Elbows off, smiles on
Miss Manners crashes dinner: It's a new Kardashian world, but old standardsstill matter
Manners do not discriminate. Rich, poor, Kardashian - anyone can be charmer. It's part of why Latin men can be so attractive (despite often hidden macho agendas) and how the Chinese choose business partners.
For Mary Lee Kennedy, 62, manners are about kindness.
At the Strip House Wednesday night, 34 business professionals received a manners manicure by Kennedy, in a red-lipstick room. During her lesson, Kennedy recalled her teen years in Louisiana, where she wasn't allowed to leave home without her gloves.
In her seminars on etiquette, she likes to mix old with the new.
Kennedy led the Emerging Leaders, a group dedicated to grooming young professionals and developments downtown, through their dinner with a relaxed basic training in etiquette.
Hannah Thieodeux, 24, a senior broadcast major at the University of Houston, was there on invitation by the Emerging Leaders president Shavonnah Roberts.
"I'm glad she didn't make it stuffy," Thieodeux said. "So many of these manners seminars are like that."
Thieodeux says most of the information regurgitated things she's heard before at other events like these, but that it served as a good refresher.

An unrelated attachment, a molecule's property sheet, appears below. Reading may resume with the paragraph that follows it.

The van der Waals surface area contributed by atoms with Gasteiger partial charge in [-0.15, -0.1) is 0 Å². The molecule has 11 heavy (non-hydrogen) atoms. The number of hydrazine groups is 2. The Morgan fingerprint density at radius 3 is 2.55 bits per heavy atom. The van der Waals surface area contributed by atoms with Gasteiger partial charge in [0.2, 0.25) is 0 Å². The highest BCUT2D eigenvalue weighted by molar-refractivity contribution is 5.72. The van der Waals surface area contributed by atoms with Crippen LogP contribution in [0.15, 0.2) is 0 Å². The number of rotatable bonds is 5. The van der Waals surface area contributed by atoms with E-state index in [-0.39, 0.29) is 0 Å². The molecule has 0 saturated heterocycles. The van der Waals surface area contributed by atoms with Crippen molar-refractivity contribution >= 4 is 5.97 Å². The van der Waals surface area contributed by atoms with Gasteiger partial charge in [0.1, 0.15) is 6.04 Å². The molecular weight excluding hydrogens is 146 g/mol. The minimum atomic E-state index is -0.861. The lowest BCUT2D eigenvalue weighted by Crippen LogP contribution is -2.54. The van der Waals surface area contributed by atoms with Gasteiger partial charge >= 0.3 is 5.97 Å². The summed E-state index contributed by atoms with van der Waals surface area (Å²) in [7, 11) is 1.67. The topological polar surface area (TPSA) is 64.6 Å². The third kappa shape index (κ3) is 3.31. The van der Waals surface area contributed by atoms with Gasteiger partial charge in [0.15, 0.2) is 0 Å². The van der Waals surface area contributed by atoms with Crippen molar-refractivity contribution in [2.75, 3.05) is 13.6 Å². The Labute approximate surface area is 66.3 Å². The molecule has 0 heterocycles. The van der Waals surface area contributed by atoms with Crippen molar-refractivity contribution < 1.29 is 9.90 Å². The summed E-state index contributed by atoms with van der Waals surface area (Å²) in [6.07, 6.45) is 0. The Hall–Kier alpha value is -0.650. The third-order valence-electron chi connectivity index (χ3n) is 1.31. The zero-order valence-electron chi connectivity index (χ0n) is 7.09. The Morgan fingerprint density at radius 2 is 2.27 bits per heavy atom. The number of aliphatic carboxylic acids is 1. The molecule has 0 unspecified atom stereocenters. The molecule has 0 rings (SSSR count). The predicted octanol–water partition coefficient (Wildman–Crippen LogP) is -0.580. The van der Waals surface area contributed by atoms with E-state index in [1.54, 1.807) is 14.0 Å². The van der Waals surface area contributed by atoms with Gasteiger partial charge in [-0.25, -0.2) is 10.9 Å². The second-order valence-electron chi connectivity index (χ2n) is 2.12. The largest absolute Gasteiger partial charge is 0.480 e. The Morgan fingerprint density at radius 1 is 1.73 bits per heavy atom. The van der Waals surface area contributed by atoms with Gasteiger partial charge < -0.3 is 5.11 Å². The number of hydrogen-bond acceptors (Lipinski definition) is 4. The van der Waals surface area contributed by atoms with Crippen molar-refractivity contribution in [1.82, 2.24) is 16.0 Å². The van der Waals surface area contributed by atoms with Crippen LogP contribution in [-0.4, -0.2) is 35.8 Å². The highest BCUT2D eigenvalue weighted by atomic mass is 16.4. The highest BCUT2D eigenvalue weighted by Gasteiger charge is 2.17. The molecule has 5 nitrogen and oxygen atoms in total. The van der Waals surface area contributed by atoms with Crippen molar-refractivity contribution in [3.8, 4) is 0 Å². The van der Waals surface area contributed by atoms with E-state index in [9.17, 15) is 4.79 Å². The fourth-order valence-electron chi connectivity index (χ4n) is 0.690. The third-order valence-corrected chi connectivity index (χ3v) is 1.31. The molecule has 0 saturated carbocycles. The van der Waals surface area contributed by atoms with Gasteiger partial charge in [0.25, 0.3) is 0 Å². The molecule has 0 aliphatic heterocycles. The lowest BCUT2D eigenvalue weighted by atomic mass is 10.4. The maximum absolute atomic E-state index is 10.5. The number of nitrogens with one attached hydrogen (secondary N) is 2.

"I picked up on things that I'd even use on a date," Thieodeux said.
Here's a list of basic dinner table no-nos:
- Chewing with your mouth open or talking with food in your mouth
- Slurping, smacking, blowing your nose or making any other unpleasant noises
- Holding a utensil like a shovel
- Picking your teeth at the table — or, even worse, flossing
- Failing to place your napkin on your lap or not using it all
- Taking a sip of a drink while still chewing food (unless you're choking)
- Cutting up all your food at once
- Slouching over your place setting or leaning on your elbows while eating
- Executing the "boardinghouse reach" rather than asking someone to pass you something that's far away
- Leaving the table without saying, "excuse me"
- Never let your back recline against your chair during dinner (a difficult habit to break)
- Ladies do not cross their legs, only their ankles (an even harder habit to break)
- Never ask a new acquaintance about their schooling (not everyone goes to college)
- You CAN wear white after Labor Day (still seems dangerous)
- Black attire at weddings is fine (never white)
- Look people in the eye while toasting (isn't that flirtatious?)
- Don't make your eating habits an announcement (looking at you vegetarians)
- Never talk about sex, politics or religion
After trying these rules out on the dinner table, my party found themselves conversing on carnivale in St. Lucia, skin-scalding pools in Las Vegas and traffic in Chicago. Strip House served a Caesar salad with hearts of Romaine and paprika croutons, filet mignon with black truffle creamed spinach and crisp goose fat potatoes and the chocolate cake with chocolate whipped cream and vanilla sauce.
Psst ... Strip House's filet mignon is very soft — like biting into a nightgown (which isn't very polite).